Control groups were grouped into categories following related reviews to facilitate comparison [56,57]: (1) no intervention or wait–list (“passive controls”); (2) interventions designed principally to take account of nonspecific therapeutic factors such as receiving attention from a teacher, without expected specific effects on outcomes of interest (“active nonspecific controls”); and (3) interventions with active ingredients specifically designed to augment change in our outcomes (“active specific controls”). When trials had multiple control groups fitting 1 category, these were combined. In multiarm trials with 2 MBPs, these were combined.

Two researchers independently assessed trials’ methodological quality for the included outcomes using the Cochrane revised tool for assessing risk of bias in randomised trials (RoB2, version 9 October 2018) for RCTs and cluster–RCTs [58]. This tool stringently measures potential bias across 5 sources (called “domains” in the tool): (1) randomisation; (2) deviations from intended interventions; (3) missing outcome data; (4) measurement of the outcome; and (5) selection of the reported result. None of the authors assessed risk of bias of their own trial. When data were unavailable for outcomes mentioned in trials’ public registers or publications, this was interpreted as known nonreporting bias. Potentially eligible trial registry records with no published results were considered suggestive of nonreporting bias. We attempted to contact authors if trial enrolment started more than 3 years before our search date and deemed a trial as unpublished if authors offered either no outcome reports or an account of their absence [59]. Small–study effects suggesting unknown nonreporting and other biases were assessed by visual inspection of funnel plots in meta–analyses of primary outcome domains with at least 10 studies. We used the Grading of Recommendations Assessment, Development and Evaluation (GRADE) approach to assess confidence in the cumulative evidence [60]. It classifies the quality of evidence for each result in 1 of 4 levels of certainty—high, moderate, low, and very low. For each primary outcome we considered trials’ risk of bias, meta–analysis nonreporting bias, imprecision (confidence intervals (CIs)) inconsistency (prediction intervals (PIs)), and indirectness of evidence.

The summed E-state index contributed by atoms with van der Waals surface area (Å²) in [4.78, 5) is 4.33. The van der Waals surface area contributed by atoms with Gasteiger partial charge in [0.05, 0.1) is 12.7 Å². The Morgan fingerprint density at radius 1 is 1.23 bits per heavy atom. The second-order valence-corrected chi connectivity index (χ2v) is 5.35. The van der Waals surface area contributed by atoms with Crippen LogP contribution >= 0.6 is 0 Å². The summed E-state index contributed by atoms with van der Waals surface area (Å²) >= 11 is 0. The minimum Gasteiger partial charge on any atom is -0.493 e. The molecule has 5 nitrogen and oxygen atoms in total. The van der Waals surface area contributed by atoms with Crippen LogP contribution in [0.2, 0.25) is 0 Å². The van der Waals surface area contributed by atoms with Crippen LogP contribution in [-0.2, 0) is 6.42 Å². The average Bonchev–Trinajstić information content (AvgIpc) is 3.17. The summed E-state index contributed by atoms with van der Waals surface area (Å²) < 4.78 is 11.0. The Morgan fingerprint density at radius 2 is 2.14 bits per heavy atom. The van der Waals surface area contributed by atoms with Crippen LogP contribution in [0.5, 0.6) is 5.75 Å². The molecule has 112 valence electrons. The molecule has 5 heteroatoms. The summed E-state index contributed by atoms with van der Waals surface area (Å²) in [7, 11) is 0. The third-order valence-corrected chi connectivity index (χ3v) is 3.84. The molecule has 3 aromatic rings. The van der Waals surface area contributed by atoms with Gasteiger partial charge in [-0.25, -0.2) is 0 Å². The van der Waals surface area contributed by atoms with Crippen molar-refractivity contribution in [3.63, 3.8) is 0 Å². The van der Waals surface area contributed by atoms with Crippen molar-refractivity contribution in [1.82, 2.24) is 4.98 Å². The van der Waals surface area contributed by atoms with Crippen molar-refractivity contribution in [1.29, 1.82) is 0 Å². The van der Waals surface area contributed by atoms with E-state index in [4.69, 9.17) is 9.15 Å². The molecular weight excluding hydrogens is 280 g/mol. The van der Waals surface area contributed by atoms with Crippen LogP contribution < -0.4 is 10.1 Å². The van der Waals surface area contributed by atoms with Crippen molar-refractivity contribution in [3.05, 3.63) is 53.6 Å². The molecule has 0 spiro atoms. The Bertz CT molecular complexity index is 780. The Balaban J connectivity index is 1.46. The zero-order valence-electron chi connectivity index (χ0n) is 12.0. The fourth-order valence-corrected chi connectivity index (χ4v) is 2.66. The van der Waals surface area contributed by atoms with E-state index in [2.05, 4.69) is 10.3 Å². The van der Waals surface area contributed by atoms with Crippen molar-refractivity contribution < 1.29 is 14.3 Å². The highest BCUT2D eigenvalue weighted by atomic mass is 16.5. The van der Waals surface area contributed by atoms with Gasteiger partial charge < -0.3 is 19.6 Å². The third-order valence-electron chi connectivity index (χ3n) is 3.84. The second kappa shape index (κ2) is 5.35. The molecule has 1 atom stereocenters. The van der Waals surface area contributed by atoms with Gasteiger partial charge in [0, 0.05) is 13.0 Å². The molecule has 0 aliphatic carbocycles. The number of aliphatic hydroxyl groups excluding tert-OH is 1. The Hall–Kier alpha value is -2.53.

Data synthesis

We used Stata/SE 16.1 [61] to compute pairwise random–effects meta–analyses within comparator categories and applied a conservative Bonferroni correction for multiple testing to each of the 4 primary outcome domains using p < 0.0125 as the critical level for significance to maintain the overall type I error rate at 0.05 [62]. We included the 4 primary outcome domains in a multivariate meta–analysis using all the prespecified time point ranges available (i.e., post–intervention, 1 to 6 months later, over 6 months later). Multivariate meta–analysis differs from univariate meta–analysis in that it takes into account within–and between–study correlations, reducing bias, and improving precision [63]. Stata’s mvmeta package was employed [64,65]. Within–study correlations between outcome domains were estimated from our IPD and assumed to apply to the other studies [52]. Between–study variance–covariance matrices were estimated as unstructured using restricted maximum likelihood; if not possible, they were estimated as exchangeable with the fixed correlation that yielded the largest restricted log likelihood.